As China saber-rattles against Japan over the Senkaku Islands, and economists predict that she will overtake the United States in terms of GDP sometime this decade, it is well to look into the psychology of what Napoleon called “the sleeping giant,” and especially at what makes modern China so easy and quick to take offense at foreigners. In this well-researched, well-written, and profoundly thought-provoking book, Julia Boyd provides us with an important insight into the Chinese pathology with regard to outsiders.

For, although part of A Dance with the Dragon can be read as a charming travelogue of the Roaring Twenties and Troubled Thirties—populated with diplomats like the unflappable Sir Miles Lampson, fraudsters like Sir Edmund Backhouse, White Russian emigrés like General Dmitri Horvath, and good-time girls like Wallis Simpson—the important part of it constitutes nothing less than a timely warning to the West: Underestimate China at your peril, it states, for she never forgets. The mobs protesting against Japan in Beijing today couldn’t care less about the microscopic Senkaku Islands; they are protesting the Rape of Nanking, the invasion of Manchuria, and the deaths of 15 million people as a result of Japan’s policies towards China from 1931 to 1945.

The history of China in the years that Boyd covers—from the crushing of the Boxer Rebellion at the dawn of the 20th century to the victory of Mao Zedong’s Communists over Chiang Kai-shek’s Kuomintang half a century later—was mostly a sorry tale of (as she says) “inadequate leadership, callous warlords, political ferment and lack of financial probity.” As a result, all too many Westerners adopted an unthinking racially superior attitude towards the Chinese, one that we are being made to pay for dearly today in terms of Chinese hyper-nationalism. Even the normally wise Sir Miles Lampson, who served as British minister in Peking, rarely treated Chinese as full adults: “These men are just like children when they’re in the mood they were tonight,” he noted in his diary after an evening playing a game called “Drunken Coachmen” with two senior Chinese ministers. But, he added, “really they are pleasant folk socially whatever their shortcomings as a race or government might be.”

The Westerners living in the Legations led fabulously sybaritic lifestyles of, in Noël Coward’s phrase, “cocktails and laughter,” with dozens of servants, multiple adulteries, endless costume parties, amusing excursions—and next to no interest in indigenous Chinese culture or politics. “My clothes are a screaming success and I am cutting a spectacular dash,” wrote Alice Green Hoffman, rich cousin of the Roose-velts, from Peking in 1925. The fact that there was no Prohibition in Peking was another reason that it attracted the international party set, as well as the fact that the cost of living was very cheap.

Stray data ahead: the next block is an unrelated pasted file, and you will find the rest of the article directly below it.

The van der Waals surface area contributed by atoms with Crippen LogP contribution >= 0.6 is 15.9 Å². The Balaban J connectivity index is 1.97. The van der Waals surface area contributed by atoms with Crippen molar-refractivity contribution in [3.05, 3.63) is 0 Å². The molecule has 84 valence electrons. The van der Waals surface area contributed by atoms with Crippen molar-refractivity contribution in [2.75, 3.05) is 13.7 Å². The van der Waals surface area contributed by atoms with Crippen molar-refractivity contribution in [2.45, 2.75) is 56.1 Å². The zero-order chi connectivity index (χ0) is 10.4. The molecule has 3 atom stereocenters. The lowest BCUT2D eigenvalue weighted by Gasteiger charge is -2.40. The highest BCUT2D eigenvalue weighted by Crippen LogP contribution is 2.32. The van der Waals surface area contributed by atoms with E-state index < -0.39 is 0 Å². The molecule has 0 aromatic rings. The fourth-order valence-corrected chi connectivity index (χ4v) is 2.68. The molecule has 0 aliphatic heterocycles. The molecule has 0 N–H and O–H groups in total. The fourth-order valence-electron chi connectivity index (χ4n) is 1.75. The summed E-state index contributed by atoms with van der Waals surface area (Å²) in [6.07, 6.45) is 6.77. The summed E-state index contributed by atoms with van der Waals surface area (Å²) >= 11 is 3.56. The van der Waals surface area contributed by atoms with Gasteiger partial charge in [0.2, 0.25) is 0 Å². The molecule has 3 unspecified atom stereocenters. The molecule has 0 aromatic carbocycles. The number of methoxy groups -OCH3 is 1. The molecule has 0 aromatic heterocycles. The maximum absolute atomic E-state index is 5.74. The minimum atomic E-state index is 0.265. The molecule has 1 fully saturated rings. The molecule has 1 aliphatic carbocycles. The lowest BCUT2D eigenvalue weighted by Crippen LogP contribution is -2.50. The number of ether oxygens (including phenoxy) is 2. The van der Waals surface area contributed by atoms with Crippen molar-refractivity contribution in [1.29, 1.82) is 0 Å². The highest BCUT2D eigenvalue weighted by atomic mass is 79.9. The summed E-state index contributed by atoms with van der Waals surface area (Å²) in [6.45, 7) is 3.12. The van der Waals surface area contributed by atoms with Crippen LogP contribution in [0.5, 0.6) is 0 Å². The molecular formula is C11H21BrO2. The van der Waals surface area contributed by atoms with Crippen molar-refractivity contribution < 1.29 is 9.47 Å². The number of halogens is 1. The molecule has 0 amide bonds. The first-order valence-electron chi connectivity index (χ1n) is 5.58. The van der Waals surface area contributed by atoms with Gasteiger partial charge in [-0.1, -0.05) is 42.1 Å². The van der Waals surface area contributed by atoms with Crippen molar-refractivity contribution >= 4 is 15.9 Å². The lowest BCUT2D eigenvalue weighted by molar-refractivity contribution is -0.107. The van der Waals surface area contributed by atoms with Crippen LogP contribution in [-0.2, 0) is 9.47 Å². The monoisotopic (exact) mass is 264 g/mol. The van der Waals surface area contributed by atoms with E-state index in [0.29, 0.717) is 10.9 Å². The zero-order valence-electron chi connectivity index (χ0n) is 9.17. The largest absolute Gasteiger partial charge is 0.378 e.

So for every genuine expatriate Sinophile, like John Dewey or Bertrand Russell (whose wife Dora Black dressed in Chinese clothes), there were all too many Bright Young Things, “whose insensitivity and ignorance were to leave such a scar”:

Had they been more astute and less incurious, keener to nurture China’s self-confidence than to undermine it, had they not lived so insistently in their own bubble, and had they been, above all, less convinced of their own superiority, their legacy in China might not be regarded with quite such contempt and China’s recovery of its former prestige would surely have proved less traumatic.

Yet Boyd does recognize the positive aspects of several Westerners’ contributions, and points out how virtually no one thought in the 1930s that the Communists would have taken power by the end of the next decade. She also writes with sensitivity about how,

despite the dazzling skyscrapers and motorways of modern Beijing, it is still just possible for those with a nostalgic bent and a little imagination to wander through the Legation quarter (where many of the old buildings survive), or the temples of the Western Hills so beloved by Peking’s foreigners; to ride in moonlight by pedicab under the walls of the Forbidden City; or to pause in some secluded corner of the Temple of Heaven, and for a fleeting moment catch a glimpse of their world.

For all the scolding we give them today, they did have one hell of a party.

A prize for prescience must go to, of all people, the Japanese consul-general of 1932, who, even at the very moment that his country was bombing Shanghai, remarked to Lampson that “in a hundred years’ time, China might have absorbed Japan.” There are 20 years still to go, after all. China is buying up the world’s raw materials on every continent, building fleets of aircraft carriers, and starting to contest hegemony in the South China Sea. Plus, it’s pretty hard to imagine any present-day Chinese minister playing Drunken Coachmen.

Andrew Roberts is the author, most recently, of The Storm of War: A New History of the Second World War.

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